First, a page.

This spring, moviegoers had the chance to watch not one but two feature films updating the Snow White story for contemporary audiences. (That's in addition to Once Upon a Time, ABC's fairy tale drama series, revolving around Snow White, Prince Charming, and the daughter who doesn't know her parents are fairy tale royalty.) Tarsem Singh got to market first with Mirror Mirror, featuring Lily Collins as Snow White and Julia Roberts as her wicked stepmother. It was terrible. But at least it was first!
Snow White and the Huntsman arrived a few months later: It matched Mirror with another Oscar winner in the wicked stepmother (this time, Charlize Theron), and bested it with a much more famous Snow White in Twilight star Kristen Stewart. Since then, of course, we've all learned the scandalous Huntsman backstory: Stewart's affair with her director, Rupert Sanders, leading to the end of both Sanders's marriage and Stewart's long relationship with her Twilight co-star Robert Pattinson. So you can rent the movie on demand and decide whether you can see any evidence of Stewart's wandering eye, I guess? Or just wait for Once Upon a Time; Season 2 starts September 30. And it's free.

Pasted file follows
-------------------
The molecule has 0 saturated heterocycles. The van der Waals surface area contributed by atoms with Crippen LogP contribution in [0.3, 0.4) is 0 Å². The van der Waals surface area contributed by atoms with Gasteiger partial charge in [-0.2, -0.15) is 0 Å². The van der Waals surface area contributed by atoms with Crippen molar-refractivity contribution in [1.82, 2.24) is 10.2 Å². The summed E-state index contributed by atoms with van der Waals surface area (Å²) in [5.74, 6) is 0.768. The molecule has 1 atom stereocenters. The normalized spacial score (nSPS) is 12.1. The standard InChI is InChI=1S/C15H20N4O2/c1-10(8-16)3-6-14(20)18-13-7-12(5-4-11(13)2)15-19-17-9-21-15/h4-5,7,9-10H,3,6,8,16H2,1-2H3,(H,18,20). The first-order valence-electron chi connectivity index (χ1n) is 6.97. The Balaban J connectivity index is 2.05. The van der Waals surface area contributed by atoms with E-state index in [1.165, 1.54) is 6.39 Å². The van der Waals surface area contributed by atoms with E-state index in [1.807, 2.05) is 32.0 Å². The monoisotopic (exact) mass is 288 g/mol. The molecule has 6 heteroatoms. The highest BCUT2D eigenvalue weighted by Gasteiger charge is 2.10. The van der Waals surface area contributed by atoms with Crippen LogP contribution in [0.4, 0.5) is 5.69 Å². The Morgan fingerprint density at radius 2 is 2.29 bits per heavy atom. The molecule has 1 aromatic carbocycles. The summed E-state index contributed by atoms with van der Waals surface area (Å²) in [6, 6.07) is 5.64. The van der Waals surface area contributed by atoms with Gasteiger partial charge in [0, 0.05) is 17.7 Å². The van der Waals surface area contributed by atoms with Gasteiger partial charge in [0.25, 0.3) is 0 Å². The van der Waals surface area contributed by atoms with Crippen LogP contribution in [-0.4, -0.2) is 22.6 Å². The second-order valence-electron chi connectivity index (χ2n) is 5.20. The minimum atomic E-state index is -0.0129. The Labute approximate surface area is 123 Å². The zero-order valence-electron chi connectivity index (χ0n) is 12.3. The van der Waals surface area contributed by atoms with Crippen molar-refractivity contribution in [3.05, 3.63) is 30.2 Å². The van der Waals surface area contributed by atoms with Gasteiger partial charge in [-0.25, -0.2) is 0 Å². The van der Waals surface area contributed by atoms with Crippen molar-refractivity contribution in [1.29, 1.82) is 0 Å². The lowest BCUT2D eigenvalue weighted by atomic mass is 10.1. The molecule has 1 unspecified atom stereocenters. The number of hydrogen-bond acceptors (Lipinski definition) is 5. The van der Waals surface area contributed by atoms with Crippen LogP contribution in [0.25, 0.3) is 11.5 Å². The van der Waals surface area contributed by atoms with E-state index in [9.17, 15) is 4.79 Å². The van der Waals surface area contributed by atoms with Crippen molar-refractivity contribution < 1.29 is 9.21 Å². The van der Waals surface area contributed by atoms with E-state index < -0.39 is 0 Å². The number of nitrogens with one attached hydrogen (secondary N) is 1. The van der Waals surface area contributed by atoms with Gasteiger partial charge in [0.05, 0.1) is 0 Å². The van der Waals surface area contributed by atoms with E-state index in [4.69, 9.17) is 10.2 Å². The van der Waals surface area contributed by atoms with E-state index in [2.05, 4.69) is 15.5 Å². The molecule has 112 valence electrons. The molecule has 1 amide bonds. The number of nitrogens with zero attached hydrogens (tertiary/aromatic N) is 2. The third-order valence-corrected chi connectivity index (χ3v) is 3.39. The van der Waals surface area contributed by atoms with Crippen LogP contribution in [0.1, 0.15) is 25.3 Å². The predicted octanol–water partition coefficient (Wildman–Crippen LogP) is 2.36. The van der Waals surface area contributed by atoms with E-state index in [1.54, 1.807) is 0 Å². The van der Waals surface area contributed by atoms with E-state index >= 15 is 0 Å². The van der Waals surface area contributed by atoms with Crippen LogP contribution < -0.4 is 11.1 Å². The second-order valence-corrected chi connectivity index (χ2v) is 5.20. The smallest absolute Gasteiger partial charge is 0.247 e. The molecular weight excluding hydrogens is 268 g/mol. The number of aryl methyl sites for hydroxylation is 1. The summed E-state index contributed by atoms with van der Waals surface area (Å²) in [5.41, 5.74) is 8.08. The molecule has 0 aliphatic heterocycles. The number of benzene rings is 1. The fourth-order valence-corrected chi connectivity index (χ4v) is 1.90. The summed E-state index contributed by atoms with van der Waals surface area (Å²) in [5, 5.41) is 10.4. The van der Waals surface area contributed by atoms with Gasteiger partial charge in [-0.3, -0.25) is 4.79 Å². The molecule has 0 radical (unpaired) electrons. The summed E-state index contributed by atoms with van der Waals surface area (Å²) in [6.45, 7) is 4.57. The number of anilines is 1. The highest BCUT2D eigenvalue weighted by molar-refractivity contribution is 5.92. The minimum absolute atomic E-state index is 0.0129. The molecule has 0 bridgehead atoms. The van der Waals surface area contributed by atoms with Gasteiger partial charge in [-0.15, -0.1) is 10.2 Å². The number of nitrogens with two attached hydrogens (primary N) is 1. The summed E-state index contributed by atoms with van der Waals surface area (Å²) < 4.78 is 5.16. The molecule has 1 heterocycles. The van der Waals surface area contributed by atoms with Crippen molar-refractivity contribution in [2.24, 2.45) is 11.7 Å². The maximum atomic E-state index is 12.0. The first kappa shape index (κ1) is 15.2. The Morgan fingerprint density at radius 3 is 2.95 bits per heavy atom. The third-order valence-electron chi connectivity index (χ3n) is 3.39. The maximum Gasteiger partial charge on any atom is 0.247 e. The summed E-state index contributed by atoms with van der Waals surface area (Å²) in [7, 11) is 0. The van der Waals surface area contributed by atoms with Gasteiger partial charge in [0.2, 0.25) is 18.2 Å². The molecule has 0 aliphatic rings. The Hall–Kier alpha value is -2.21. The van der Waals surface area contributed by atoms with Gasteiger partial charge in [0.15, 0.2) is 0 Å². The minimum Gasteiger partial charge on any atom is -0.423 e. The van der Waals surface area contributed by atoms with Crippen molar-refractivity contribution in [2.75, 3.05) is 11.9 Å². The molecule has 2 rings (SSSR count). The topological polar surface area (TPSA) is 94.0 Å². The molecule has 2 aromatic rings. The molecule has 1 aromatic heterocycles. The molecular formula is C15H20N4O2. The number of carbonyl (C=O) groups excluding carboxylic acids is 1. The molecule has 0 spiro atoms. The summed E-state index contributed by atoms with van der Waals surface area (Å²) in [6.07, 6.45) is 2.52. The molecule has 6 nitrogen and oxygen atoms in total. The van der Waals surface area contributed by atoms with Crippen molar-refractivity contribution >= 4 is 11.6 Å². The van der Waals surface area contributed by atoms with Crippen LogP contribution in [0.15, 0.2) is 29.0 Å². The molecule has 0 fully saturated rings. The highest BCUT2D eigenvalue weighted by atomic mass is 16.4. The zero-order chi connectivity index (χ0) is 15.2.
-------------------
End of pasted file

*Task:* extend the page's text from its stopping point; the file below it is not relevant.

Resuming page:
On Tuesday, The Hollywood Reporter wrote that Kristen Stewart would not be brought back for the planned sequel to Snow White and the Huntsman. Since Snow White was directed by her partner in infidelity, Rupert Sanders, and its sequel presumably would be as well, it seemed like everyone involved was avoiding another tabloid mess by not reuniting the dastardly duo. As to why the studio, Universal, wouldn't just drop Sanders instead, THR pointed out that K-Stew does require one big-ass salary, and that saving those bucks and instead focusing on her co-star/budding movie star/Thor, Chris Hemsworth, could be feasible. (Originally the plan was to make another flick focusing on Snow White, then shift gears for the third installment of the franchise by creating a spinoff for the Huntsman, played by Hemsworth.) THR explained that Universal was now skipping over that theoretical movie no. 2 and going straight to theoretical movie no. 3. But wait! Later in the day the L.A. Times followed up and got Universal to explain that Stewart hadn't been dropped from the sequel. Yes, the plan had now shifted to a spinoff for the Huntsman, but Stewart "could still be a character in that film, despite reports that suggested otherwise." Also: Sanders isn't yet booked for another go-around, although he is on the short list of directors.
There is an early David Foster Wallace story called “My Appearance” about an actress whose “face and attitudes are known to something over half of the measurable population of the United States, whose name is on lips and covers and screens.” The story centers on an appearance of hers on Late Night with David Letterman. Mostly it’s just an excuse for Wallace to riff on a few favored subjects: the place of sincerity in an age of overwhelming irony; the difficulty of saying things that don’t already come packaged in the kind of quotation marks that basically disavow what you’re saying even as you’re saying it.